to:

** Not that the Russian royal line needed much help from Queen Vicky. When you've got such kings as [[http://en.wikipedia.org/wiki/Ivan_III_of_Russia Ivan "the Great"]] (yes, he did tonnes; could also start a brutal war over not agreeing with anything any of his brothers liked), [[http://en.wikipedia.org/wiki/Ivan_the_Terrible Ivan "the Terrible"]] (ye gads, the guy knew how to do crazy: and, ran through wives and children at an impressive rate), or even UsefulNotes/PeterTheGreat (who... very much had his moments of darkly-driven, {{Cloudcuckoolander}} bonkers, despite the "Great") indirectly in your genetic back pockets, you've got problems. Even UsefulNotes/CatherineTheGreat's [[http://en.wikipedia.org/wiki/Peter_III_of_Russia husband]] was a little unfortunate to have her as a wife (even though they were both far more German than Russian) -- as she probably killed him.him on the reasonable grounds that Russia having an ardent Russiophobe and Slavic cultural hater on the throne wasn't exactly working all that well for both domestic or foreign policy. And then there's Catherine's son, Paul, who would exile his officers to Siberia for a misplaced coat button and who was assassinated with his eldest son's more or less tacit consent.[[note]] Though he did suffer from horrendous guilt, so it's likely he may have simply intended to lock him up, or just didn't really think over how he would have to deal with his father.[[/note]] No matter what your surname was or who your supposed father was (there are a lot of questions at various points)... the same lesson can be repeatedly found in every Russian linage to hold that throne: don't trust family as they'll probably kill you. Likely on purpose.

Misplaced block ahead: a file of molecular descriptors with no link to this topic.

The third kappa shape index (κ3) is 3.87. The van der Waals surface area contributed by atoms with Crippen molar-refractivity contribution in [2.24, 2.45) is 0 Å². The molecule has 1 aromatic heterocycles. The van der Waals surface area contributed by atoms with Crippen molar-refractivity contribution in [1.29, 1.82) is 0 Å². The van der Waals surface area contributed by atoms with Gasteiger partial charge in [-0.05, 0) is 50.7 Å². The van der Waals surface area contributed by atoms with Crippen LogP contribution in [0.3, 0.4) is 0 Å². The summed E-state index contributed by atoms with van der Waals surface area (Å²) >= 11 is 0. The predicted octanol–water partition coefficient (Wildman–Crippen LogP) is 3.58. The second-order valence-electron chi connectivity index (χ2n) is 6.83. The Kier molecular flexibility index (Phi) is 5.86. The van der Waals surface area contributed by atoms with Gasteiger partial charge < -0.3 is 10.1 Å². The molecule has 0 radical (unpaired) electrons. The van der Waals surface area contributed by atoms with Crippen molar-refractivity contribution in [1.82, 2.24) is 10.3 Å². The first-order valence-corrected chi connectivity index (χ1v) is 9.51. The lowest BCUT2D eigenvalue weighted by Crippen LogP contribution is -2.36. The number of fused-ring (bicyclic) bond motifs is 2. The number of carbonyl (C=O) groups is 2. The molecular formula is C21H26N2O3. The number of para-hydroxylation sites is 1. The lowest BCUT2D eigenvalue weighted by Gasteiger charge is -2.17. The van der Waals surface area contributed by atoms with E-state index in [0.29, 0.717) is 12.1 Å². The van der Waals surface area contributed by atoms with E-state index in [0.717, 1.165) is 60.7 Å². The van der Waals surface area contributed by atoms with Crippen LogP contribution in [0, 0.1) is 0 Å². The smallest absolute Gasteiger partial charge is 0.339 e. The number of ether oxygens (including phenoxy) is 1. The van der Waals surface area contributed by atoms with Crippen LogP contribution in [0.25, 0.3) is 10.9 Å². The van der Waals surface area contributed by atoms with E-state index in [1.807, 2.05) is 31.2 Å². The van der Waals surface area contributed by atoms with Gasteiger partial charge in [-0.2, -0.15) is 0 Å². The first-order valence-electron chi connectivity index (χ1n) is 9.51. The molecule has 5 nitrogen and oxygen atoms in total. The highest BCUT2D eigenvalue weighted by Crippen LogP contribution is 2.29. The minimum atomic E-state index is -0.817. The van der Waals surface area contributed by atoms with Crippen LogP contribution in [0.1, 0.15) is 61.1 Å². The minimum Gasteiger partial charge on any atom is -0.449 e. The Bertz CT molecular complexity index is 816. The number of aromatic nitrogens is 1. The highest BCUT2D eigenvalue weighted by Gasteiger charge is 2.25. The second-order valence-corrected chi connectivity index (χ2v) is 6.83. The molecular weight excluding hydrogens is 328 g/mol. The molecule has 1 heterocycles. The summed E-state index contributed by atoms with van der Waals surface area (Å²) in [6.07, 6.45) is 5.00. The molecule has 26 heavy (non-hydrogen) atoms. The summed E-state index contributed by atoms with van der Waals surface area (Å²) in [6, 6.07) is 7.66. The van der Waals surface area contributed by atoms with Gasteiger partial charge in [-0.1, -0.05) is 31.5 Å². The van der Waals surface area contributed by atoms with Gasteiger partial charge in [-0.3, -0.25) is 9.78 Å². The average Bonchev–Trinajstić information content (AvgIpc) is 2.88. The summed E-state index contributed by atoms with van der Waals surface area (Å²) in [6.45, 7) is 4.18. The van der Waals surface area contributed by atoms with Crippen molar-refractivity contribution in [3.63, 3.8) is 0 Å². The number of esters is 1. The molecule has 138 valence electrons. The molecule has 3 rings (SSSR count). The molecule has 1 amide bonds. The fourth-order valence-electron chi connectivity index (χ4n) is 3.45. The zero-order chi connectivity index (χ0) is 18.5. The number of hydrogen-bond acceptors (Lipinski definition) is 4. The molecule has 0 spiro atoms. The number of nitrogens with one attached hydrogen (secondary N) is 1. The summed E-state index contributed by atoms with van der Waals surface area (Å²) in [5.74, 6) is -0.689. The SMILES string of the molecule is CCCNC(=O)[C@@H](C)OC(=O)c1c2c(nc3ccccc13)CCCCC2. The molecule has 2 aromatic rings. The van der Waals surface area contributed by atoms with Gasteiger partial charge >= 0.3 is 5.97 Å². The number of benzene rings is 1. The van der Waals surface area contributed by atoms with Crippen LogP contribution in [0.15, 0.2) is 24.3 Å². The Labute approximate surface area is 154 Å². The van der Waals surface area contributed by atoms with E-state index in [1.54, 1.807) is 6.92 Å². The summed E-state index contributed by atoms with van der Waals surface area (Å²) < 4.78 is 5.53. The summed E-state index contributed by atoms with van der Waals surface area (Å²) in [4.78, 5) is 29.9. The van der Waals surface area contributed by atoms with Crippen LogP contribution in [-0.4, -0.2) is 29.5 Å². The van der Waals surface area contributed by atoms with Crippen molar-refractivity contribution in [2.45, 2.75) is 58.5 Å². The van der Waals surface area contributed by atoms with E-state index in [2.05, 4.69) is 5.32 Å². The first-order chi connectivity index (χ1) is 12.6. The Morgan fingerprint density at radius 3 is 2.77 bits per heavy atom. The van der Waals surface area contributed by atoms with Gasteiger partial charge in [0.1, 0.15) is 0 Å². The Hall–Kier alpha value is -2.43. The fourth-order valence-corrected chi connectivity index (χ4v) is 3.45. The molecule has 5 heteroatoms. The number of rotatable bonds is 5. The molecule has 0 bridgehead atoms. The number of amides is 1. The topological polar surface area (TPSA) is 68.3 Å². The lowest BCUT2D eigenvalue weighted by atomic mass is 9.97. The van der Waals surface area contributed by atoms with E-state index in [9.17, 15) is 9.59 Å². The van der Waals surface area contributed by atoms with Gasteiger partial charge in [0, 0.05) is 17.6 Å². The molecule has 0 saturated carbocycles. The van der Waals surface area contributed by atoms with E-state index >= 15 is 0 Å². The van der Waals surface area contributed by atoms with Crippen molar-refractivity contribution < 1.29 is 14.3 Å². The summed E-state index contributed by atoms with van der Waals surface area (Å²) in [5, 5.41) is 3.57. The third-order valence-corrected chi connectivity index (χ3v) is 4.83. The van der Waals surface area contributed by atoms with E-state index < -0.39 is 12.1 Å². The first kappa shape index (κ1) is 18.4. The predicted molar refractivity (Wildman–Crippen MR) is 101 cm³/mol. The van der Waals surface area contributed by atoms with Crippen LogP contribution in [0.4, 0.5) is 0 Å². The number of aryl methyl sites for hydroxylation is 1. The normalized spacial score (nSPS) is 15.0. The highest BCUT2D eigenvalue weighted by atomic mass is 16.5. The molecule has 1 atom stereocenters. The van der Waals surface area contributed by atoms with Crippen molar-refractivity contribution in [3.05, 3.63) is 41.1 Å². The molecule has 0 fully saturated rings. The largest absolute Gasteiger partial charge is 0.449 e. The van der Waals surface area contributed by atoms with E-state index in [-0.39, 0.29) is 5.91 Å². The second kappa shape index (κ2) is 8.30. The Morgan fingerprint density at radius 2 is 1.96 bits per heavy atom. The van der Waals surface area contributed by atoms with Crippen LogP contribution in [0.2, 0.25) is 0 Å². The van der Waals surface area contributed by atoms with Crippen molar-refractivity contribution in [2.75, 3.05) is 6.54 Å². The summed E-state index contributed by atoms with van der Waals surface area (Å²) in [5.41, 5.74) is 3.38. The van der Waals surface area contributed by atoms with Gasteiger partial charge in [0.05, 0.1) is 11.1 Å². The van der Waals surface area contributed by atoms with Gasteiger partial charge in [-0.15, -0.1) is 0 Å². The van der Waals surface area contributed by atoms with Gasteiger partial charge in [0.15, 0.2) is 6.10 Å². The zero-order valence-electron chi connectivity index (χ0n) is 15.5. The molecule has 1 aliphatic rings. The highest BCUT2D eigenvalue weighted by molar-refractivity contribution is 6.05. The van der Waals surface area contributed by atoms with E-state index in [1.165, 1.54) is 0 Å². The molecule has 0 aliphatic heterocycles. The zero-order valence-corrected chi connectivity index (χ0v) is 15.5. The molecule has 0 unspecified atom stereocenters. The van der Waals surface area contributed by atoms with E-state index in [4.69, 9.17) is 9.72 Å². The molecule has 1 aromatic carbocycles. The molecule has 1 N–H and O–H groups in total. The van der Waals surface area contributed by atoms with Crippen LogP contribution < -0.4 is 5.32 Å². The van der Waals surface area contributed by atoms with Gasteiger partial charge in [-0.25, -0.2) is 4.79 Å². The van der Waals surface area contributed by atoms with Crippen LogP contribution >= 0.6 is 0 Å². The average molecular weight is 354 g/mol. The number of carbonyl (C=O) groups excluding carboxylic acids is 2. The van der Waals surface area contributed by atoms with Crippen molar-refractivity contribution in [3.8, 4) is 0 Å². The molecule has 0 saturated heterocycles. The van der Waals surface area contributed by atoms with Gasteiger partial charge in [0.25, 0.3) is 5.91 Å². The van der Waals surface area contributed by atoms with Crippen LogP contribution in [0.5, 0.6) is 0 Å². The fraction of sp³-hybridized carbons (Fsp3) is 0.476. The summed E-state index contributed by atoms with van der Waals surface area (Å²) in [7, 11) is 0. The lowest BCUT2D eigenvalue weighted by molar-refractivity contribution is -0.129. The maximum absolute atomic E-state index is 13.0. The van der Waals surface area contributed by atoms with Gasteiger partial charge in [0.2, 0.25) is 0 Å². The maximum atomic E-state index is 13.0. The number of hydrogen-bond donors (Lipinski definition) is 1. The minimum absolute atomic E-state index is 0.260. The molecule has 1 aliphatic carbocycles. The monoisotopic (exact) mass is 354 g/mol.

7th Feb '17 10:19:34 AM Drake1703
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* The ''WesternAnimation/MyLittlePonyFriendshipIsMagic'' fanfiction, [[http://www.fimfiction.net/story/66500/maternal-instinct/ Maternal Instinct]] has the royal family of the Changeling Kingdom, the House of Roachanov. Although Changeling culture is primarily based off UsefulNotes/ImperialJapan, the royal family has a reputation of intermarriage amongst its members that, throughout generations has led to many physical and mental disabilities and illnesses much more similar to those of old European royalty. Queen Chrysalis appears to have dodged most of these ailments, but her daughter and heir, Crown Princess Pupa is both heavily mentally and physically disabled. Pupa, at the time of the fanfiction, is approximately the same age as the Cutie Mark Crusaders, yet she can neither walk or talk, and is treated as virtually an infant and carried around as one by her careers. She is comparable to King Charles II of Spain and Feodor I of Russia. As one commentator remarked, ''"the Changeling royalty is essentially a tour of all the screwed up monarchies of Europe."'', again ironic as the culture is primarily Japanese.